Revised strategies needed to create more jobs


IT’S the economy, stupid.” The quote has often been credited to then United States presidential candidate Bill Clinton, who was seeking to unseat President George H.W. Bush in 1992.

In truth, the catchy one-liner was crafted by Democratic Party strategist James Carville, who also helped incumbent President Barack Obama defeat Republican bet Mitt Romney in the US presidential elections earlier this year.

President Benigno Aquino 3rd can take a cue from the US experience of two decades ago.

Thus far, the chief executive can be said to be doing a good job. The Philippine economy is among the top performers in the region, and — barring any unexpected natural or man-made crisis—the prospects remain bright for the remaining three years of his six-year term.

While the pork barrel scam and the Zamboanga crisis have threatened to hurt the Aquino administration, the business community has for the most part continued to be supportive of the government.

That new wealth is being created is beyond question. Business process outsourcing, property development, and tourism are booming industries. The streets of Metro Manila and Metro Cebu are filled with brand new vehicles. Consumer spending is bringing smiles to countless owners of small, medium and large enterprises.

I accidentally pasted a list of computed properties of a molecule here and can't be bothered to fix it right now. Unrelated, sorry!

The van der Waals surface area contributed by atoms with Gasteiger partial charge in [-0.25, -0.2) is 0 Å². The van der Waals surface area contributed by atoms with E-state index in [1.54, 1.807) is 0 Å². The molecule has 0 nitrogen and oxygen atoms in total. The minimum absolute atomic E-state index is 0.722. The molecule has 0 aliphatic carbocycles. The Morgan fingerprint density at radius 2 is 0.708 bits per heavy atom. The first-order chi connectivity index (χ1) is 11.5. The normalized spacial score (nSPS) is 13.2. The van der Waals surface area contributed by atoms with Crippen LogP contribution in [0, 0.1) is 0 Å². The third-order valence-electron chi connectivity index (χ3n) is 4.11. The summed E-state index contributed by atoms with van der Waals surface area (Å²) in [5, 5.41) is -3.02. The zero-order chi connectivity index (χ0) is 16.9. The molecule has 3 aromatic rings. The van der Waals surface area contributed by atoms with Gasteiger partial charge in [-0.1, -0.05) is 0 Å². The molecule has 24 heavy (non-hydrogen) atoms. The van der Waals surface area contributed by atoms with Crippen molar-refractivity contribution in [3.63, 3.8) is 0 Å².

There are, however, two weak areas that the Philippines’ second Aquino administration has to address: millions of Filipinos remain mired in poverty because not enough jobs are being created, and the country is not able to attract foreign direct investments.

Moreover, smuggling remains rampant and the decades’ old problem of graft and corruption in government remains the bane of the private sector seeking to do business with the public sector.

When he ran for president, candidate Mr. Aquino had a message to the Filipino people. “Kung walang corrupt, walang mahirap [no corruption equals no poverty].” Upon his election, Mr. Aquino vowed to tread the straight and narrow path, which he calls his “daang matuwid.”

In the first half of his term, President Aquino can be credited for a job relatively well done. What he does with the economy in the second half of his term will determine whether history will judge him as a good president, or a mediocre one.

It’s the economy, Mr. President.


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